They describe God as willing—even longing—to make all mankind healthy, wealthy, and saved. In their churches and “ministries”, and on their television and radio stations, YouTube channels, websites, etc. it is often asserted that a person’s faith-decision is what enables (or, allows) God to give them salvation, prosperity, and healing.
In other words, you can be your own healer, wealth-magnet, and saviour, pulling all these blessings down from God—if only you have (enough) faith! They teach that faith is a mysterious power or force (or an invisible substance—misinterpreting Hebrews 1:1), by which we can reach up to heaven, as it were, and pull down blessings from God.
In short: they say that because of Christ’s stripes and shed blood on the cross, your faith (in and of itself) can get you put of poverty, out of your wheelchair, and out of the road to Hell.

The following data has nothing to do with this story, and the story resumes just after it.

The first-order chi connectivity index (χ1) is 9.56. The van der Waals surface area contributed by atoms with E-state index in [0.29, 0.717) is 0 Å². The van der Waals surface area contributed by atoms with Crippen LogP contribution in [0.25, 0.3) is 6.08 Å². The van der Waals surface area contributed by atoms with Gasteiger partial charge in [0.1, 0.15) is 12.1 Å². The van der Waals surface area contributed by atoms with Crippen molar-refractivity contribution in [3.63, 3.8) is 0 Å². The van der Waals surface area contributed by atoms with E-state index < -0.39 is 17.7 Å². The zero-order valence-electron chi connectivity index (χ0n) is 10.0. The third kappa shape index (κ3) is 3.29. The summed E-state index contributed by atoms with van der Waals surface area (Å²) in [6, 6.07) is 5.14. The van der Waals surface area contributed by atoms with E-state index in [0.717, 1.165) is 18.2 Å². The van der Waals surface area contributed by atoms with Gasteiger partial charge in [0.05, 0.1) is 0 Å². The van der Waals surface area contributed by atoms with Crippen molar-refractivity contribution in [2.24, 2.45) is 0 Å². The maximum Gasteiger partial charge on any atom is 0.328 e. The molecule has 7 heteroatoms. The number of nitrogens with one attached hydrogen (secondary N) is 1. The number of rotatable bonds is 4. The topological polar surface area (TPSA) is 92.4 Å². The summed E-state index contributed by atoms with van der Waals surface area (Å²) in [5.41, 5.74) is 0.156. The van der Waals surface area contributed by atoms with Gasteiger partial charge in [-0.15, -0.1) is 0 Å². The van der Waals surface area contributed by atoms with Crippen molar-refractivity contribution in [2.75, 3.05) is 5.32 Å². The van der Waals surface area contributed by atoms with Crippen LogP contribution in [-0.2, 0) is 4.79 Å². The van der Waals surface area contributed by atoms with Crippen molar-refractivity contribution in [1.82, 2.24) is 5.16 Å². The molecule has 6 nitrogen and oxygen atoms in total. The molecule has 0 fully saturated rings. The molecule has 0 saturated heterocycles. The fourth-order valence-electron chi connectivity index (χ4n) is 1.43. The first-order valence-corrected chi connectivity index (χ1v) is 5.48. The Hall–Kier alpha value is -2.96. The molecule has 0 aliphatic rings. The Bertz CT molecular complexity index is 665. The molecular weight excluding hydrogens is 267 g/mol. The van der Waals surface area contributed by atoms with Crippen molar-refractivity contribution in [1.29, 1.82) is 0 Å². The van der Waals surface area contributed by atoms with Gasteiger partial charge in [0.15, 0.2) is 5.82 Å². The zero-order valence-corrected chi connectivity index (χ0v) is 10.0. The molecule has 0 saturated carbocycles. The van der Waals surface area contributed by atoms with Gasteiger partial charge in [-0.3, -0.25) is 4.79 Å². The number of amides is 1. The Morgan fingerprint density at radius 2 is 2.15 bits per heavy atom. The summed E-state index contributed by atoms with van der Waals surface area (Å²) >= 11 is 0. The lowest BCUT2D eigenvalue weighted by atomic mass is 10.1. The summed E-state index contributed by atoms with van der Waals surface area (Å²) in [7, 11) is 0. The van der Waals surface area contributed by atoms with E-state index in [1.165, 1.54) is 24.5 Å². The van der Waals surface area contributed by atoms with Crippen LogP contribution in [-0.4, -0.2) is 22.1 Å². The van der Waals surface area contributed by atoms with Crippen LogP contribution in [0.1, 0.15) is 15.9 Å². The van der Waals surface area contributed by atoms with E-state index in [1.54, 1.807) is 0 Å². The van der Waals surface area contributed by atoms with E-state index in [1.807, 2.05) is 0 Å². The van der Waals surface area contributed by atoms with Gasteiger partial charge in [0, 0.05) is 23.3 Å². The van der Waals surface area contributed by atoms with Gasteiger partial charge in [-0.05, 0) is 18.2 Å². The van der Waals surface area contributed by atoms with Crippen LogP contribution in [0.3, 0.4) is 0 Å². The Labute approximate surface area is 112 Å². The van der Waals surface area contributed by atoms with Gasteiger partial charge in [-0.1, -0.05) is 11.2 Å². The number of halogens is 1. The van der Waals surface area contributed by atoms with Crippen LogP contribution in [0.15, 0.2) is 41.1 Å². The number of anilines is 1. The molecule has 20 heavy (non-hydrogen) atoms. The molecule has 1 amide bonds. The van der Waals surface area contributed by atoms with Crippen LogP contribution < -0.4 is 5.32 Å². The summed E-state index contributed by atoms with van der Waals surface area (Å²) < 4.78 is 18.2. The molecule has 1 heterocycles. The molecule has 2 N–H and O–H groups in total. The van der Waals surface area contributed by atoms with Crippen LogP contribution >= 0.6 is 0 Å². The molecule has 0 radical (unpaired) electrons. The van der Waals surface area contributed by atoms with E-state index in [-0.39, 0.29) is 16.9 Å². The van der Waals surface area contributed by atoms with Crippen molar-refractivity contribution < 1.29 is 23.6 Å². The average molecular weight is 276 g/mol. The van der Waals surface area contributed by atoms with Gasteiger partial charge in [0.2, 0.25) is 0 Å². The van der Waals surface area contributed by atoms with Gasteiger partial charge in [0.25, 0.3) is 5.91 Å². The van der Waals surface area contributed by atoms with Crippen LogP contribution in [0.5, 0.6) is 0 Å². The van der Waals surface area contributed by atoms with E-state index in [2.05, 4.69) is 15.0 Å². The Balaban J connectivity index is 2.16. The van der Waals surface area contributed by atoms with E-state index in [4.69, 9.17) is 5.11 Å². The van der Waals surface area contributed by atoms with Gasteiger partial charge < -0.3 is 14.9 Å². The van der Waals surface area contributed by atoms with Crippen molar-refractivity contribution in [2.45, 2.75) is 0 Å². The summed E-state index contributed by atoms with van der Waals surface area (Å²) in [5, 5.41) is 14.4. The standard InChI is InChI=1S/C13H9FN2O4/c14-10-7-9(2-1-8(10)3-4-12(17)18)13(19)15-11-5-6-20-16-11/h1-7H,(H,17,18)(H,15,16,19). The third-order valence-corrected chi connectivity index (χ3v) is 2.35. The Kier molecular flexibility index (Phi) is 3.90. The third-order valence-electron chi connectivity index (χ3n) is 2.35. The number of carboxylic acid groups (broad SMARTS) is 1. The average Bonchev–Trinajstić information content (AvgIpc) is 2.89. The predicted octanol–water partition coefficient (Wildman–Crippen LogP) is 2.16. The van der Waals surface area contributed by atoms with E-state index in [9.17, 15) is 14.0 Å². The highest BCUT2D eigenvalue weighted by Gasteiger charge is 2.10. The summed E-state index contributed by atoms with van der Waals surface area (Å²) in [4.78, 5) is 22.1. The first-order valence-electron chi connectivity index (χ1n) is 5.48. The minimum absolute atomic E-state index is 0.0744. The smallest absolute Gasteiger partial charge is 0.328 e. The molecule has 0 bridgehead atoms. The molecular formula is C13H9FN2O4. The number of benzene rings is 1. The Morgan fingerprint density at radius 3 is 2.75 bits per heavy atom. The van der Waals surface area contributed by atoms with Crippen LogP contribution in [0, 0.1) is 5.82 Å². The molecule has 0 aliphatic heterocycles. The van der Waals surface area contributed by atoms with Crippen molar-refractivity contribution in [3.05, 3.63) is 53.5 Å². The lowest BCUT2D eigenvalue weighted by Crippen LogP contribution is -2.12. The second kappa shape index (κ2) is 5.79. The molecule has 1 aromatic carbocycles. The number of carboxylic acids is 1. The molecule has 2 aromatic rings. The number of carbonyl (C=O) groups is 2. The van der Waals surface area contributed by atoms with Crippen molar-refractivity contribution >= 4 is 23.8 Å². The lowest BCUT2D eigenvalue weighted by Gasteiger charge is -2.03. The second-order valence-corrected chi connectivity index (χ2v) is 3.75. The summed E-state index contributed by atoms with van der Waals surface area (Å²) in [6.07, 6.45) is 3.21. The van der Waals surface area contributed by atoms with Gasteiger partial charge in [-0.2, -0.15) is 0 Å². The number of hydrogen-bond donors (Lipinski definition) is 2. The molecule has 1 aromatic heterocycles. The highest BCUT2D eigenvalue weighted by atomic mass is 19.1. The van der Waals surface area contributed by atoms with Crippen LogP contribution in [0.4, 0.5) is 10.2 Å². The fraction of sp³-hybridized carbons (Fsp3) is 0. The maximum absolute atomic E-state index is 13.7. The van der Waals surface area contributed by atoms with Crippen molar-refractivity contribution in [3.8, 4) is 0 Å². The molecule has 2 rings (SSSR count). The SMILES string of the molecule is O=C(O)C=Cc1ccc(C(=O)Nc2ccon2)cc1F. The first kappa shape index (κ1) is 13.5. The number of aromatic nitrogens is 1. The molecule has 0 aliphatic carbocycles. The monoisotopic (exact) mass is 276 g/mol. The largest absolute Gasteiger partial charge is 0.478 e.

That is what they misinterpret all these passages to mean:
“But Jesus turned him about, and when he saw her, he said, Daughter, be of good comfort; thy faith hath made thee whole. And the woman was made whole from that hour” (Matthew 9:22).
“And he said to the woman, Thy faith hath saved thee; go in peace” (Luke 7:50).
“And Jesus said unto him, Receive thy sight: thy faith hath saved thee” (Luke 18:42).
“And there sat a certain man at Lystra, impotent in his feet, being a cripple from his mother’s womb, who never had walked: The same heard Paul speak: who stedfastly beholding him, and perceiving that he had faith to be healed, Said with a loud voice, Stand upright on thy feet. And he leaped and walked” (Acts 14:8-10).
“Who his own self bare our sins in his own body on the tree, that we, being dead to sins, should live unto righteousness: by whose stripes ye were healed” (1 Peter 2:24; see also Isaiah 53:5).
- “Christ hath redeemed us from the curse of the law, being made a curse for us: for it is written, Cursed is every one that hangeth on a tree: That the blessing of Abraham4 might come on the might come on the Gentiles through Jesus Christ; that we might receive the promise of the Spirit through faith” (Galatians 3:13-14).
“Therefore being justified by faith, we have peace with God through our Lord Jesus Christ” (Romans 5:1).